Friday, May 25, 2012
David Lynch is a surrealist American Filmmaker who somehow found popular appeal. His early bizarre film Eraserhead gained notoriety on the midnight movie circuit. Based on Eraserhead, Mel Brooks hired Lynch to direct The Elephant Man. Later, George Lucas offered Lynch the chance to direct Return Of The Jedi. (Lynch passed and instead made the sci-fi epic Dune).
Lynch's films have a European sensibility and he relies on the subconscious to visually drive his stories forward. He is obsessed with dreams and dreamlike imagery and his soundscapes are fueled by pounding pistons and industrial machinery. Though not always loved by critics, Lynch has received 3 Academy Award Nominations for Best Director and his films have twice won the Palme d'Or at Cannes. Lynch also broke ground with his amazing tv series Twin Peaks which featured quirky small town characters, supernatural forces, dreams of backward-talking dwarves and an obsession with hot coffee and fruit pie. (Writer David Chase credits Twin Peaks for helping inspire The Sopranos.)
In the 80's, Lynch co-wrote two amazing screenplays which were never made into films. Ronnie Rocket was about a 3-foot tall red-headed midget and his relationship with electricity while One Saliva Bubble featured a redneck hick who emits a saliva bubble which short-circuits a government weapons system causing townspeople to switch personalities. From 1983-1992, Lynch penned the comic strip The Angriest Dog In The World. These days, Lynch writes music, issues daily LA weather reports from his website, distributes his own gourmet coffee brand and helps spread the teaching and practice of Transcendental Meditation. He still hopes to make Ronnie Rocket into a film. (5" x 7", black ink print)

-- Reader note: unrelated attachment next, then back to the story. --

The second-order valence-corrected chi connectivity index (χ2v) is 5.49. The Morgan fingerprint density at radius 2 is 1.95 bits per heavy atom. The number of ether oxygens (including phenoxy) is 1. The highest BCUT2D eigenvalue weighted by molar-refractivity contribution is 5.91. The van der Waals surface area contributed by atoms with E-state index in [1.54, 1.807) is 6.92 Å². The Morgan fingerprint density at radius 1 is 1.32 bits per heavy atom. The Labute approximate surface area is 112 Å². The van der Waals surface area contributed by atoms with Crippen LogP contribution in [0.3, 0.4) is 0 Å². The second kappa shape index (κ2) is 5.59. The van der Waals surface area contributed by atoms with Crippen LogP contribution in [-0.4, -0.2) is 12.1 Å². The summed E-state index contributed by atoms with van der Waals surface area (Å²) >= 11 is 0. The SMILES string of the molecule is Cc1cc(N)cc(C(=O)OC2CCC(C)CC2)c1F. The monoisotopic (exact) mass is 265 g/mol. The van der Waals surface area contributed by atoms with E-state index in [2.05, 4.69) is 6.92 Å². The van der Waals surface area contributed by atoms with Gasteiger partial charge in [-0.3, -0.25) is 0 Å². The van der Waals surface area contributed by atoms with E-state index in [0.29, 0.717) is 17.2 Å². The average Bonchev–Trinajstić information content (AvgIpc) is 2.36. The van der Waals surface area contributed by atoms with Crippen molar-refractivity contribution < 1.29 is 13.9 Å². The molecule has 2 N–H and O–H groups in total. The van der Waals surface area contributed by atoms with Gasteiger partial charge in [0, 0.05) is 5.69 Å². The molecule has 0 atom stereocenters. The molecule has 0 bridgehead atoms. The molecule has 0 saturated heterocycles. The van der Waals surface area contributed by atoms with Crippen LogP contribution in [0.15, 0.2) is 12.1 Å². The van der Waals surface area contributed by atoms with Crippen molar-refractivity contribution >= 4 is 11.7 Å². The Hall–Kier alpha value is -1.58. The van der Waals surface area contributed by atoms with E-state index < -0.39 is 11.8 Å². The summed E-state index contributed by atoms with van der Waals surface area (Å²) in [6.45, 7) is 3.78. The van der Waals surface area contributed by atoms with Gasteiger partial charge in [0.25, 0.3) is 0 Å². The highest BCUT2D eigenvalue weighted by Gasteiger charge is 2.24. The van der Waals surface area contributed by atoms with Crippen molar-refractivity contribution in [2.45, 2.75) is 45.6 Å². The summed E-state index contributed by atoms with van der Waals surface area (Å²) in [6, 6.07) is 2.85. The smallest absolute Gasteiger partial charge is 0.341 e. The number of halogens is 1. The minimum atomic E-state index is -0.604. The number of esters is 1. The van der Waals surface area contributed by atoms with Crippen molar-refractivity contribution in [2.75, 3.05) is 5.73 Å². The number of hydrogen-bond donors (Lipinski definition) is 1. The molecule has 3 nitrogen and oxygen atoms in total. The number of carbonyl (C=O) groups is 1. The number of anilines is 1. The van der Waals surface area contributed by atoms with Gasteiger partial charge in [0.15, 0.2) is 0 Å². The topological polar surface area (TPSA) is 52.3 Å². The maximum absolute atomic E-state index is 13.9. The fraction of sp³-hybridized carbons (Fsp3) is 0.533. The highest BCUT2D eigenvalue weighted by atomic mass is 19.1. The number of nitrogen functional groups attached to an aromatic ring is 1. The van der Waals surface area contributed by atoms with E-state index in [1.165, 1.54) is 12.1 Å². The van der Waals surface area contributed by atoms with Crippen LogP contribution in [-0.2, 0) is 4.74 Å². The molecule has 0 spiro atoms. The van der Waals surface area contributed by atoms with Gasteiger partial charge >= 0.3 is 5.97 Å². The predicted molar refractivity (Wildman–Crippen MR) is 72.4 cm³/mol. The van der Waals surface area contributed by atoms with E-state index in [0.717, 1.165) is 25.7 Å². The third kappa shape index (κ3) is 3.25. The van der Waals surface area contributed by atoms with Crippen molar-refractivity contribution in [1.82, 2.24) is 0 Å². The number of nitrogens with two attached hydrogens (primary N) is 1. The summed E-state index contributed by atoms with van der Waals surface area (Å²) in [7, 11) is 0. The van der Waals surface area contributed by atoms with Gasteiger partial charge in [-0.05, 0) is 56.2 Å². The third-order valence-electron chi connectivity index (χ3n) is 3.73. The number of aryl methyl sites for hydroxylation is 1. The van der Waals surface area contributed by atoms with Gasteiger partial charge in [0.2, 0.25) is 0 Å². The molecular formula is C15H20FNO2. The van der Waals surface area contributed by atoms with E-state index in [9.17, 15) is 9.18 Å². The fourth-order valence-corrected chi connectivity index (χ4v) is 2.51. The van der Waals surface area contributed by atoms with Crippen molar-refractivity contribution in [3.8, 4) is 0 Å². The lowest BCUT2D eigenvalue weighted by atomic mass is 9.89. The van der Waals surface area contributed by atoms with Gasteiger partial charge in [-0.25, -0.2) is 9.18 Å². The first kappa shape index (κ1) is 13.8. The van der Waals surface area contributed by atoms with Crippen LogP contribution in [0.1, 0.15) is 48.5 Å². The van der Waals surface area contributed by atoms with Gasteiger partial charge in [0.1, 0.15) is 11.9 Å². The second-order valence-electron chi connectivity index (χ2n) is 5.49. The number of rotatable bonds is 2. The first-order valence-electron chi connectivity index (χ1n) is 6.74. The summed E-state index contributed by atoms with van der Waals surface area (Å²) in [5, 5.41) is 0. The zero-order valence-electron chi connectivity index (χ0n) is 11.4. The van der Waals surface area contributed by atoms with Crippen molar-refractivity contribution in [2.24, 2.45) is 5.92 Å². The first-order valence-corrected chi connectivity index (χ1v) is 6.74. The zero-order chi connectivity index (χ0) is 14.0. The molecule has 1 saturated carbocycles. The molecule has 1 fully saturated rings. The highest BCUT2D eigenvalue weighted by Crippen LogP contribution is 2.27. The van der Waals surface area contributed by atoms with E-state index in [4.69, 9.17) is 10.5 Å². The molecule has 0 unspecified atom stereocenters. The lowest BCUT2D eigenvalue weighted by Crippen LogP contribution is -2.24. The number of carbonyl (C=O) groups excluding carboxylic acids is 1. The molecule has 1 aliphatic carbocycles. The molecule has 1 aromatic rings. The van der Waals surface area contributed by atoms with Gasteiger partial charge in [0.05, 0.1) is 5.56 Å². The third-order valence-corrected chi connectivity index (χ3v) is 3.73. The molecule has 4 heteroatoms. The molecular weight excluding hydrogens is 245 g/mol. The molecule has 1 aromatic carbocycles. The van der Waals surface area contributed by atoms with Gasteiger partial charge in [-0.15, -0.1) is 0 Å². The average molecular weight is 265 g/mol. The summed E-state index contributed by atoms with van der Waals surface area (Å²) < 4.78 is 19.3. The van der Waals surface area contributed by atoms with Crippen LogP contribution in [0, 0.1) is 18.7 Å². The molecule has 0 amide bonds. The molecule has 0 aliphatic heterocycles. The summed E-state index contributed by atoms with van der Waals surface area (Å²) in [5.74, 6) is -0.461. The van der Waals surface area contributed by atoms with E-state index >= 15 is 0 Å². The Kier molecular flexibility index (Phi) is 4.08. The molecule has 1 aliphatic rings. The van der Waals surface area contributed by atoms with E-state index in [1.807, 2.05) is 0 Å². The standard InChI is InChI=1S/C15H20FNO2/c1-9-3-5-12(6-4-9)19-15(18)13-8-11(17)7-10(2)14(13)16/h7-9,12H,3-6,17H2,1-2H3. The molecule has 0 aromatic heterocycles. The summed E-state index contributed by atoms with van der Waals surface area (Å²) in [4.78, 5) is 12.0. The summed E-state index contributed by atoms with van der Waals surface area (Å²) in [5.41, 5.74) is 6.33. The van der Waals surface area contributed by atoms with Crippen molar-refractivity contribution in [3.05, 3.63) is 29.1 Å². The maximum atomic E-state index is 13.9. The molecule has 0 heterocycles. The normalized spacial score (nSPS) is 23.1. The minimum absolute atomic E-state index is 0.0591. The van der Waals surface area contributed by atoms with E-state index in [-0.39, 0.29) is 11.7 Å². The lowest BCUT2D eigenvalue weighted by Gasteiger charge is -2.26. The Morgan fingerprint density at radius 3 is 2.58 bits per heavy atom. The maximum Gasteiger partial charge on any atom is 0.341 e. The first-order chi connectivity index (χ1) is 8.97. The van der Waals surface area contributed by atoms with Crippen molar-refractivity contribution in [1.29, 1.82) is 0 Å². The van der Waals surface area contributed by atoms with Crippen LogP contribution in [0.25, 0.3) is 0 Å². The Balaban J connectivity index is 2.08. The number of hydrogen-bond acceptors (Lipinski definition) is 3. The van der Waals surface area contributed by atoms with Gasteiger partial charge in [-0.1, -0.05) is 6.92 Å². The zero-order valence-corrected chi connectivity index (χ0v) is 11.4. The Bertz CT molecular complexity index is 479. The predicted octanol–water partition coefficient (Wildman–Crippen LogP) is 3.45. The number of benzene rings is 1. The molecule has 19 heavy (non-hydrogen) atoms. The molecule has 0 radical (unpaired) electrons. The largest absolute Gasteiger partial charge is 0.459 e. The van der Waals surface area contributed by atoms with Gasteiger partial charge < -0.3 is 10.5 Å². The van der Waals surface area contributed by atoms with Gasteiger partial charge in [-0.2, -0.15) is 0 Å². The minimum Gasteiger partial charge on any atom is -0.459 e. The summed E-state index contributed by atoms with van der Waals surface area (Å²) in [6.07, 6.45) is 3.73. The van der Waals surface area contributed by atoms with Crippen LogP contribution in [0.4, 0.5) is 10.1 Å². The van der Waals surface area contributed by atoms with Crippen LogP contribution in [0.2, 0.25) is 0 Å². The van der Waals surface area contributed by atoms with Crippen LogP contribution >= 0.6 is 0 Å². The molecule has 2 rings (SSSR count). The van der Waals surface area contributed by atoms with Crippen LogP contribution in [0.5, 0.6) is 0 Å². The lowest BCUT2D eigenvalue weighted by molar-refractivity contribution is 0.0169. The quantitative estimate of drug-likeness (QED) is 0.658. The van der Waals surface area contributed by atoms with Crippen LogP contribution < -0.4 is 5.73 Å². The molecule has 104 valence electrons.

Saturday, May 19, 2012
When I was a college student, I had the habit of checking my friends bookcases to see what they were reading. I'd see books by Milan Kundera, Gabriel Garcia-Marquez, Herman Hesse. Looking on a lower shelf, tucked away in a corner perhaps, I'd often see multiple well-worn titles by Charles Bukowski. The message was clear: high-brow reading was necessary but Bukowski was pure fun. Charles Bukowski was a poet of the profane. A student of the gritty streets, he wrote about the shadow side of America. Prostitutes, dingy bars, human cruelty, lonely trysts. He was a brutal drunk, a misogynist, a self-admitted louse. But he was also a prolific writer and at times a sensitive poet with a twisted sense of humor. Born in Germany in 1920, he grew up in Los Angeles son to an abusive, alcoholic father. Bukowski began writing (and drinking) in his teens. He struggled for decades, toiling as an on-again/off-again postal worker until 1969 when he published his first novel "Post Office" at age 49. He went on to publish more than 60 books in his life. Hollywood has made multiple movies about him ("Barfly," "Factotum," "Tales of Ordinary Madness") and his writing remains as popular as ever. Bukowski died of leukemia in 1994 and his funeral was conducted by Buddhist monks. His old De Longpre Avenue Apartment in Hollywood is now an official landmark. His headstone features a graphic of a boxer and the zen-inspired epitaph "Don't try." (5" x 6, black ink print)